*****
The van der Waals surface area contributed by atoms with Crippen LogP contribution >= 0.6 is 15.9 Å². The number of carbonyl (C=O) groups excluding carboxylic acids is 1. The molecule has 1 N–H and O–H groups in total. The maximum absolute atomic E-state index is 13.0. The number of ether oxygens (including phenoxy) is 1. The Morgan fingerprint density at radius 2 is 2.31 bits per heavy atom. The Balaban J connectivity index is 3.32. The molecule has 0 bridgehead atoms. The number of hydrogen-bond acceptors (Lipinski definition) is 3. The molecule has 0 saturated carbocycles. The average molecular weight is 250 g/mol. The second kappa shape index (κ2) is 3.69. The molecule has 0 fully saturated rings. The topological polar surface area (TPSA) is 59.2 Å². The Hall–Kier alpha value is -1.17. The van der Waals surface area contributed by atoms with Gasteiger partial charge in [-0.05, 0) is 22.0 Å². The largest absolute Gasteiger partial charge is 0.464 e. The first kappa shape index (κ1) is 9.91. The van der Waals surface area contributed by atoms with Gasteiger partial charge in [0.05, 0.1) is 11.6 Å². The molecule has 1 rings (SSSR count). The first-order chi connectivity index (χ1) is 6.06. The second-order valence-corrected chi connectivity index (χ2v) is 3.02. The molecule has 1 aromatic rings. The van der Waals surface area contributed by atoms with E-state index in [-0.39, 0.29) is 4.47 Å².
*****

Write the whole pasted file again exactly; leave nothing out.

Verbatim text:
The van der Waals surface area contributed by atoms with Crippen LogP contribution >= 0.6 is 15.9 Å². The number of carbonyl (C=O) groups excluding carboxylic acids is 1. The molecule has 1 N–H and O–H groups in total. The maximum absolute atomic E-state index is 13.0. The number of ether oxygens (including phenoxy) is 1. The Morgan fingerprint density at radius 2 is 2.31 bits per heavy atom. The Balaban J connectivity index is 3.32. The molecule has 0 bridgehead atoms. The number of hydrogen-bond acceptors (Lipinski definition) is 3. The molecule has 0 saturated carbocycles. The average molecular weight is 250 g/mol. The second kappa shape index (κ2) is 3.69. The molecule has 0 fully saturated rings. The topological polar surface area (TPSA) is 59.2 Å². The Hall–Kier alpha value is -1.17. The van der Waals surface area contributed by atoms with Gasteiger partial charge in [-0.05, 0) is 22.0 Å². The largest absolute Gasteiger partial charge is 0.464 e. The first kappa shape index (κ1) is 9.91. The van der Waals surface area contributed by atoms with Gasteiger partial charge in [0.05, 0.1) is 11.6 Å². The molecule has 1 rings (SSSR count). The first-order chi connectivity index (χ1) is 6.06. The second-order valence-corrected chi connectivity index (χ2v) is 3.02. The molecule has 1 aromatic rings. The van der Waals surface area contributed by atoms with E-state index in [-0.39, 0.29) is 4.47 Å².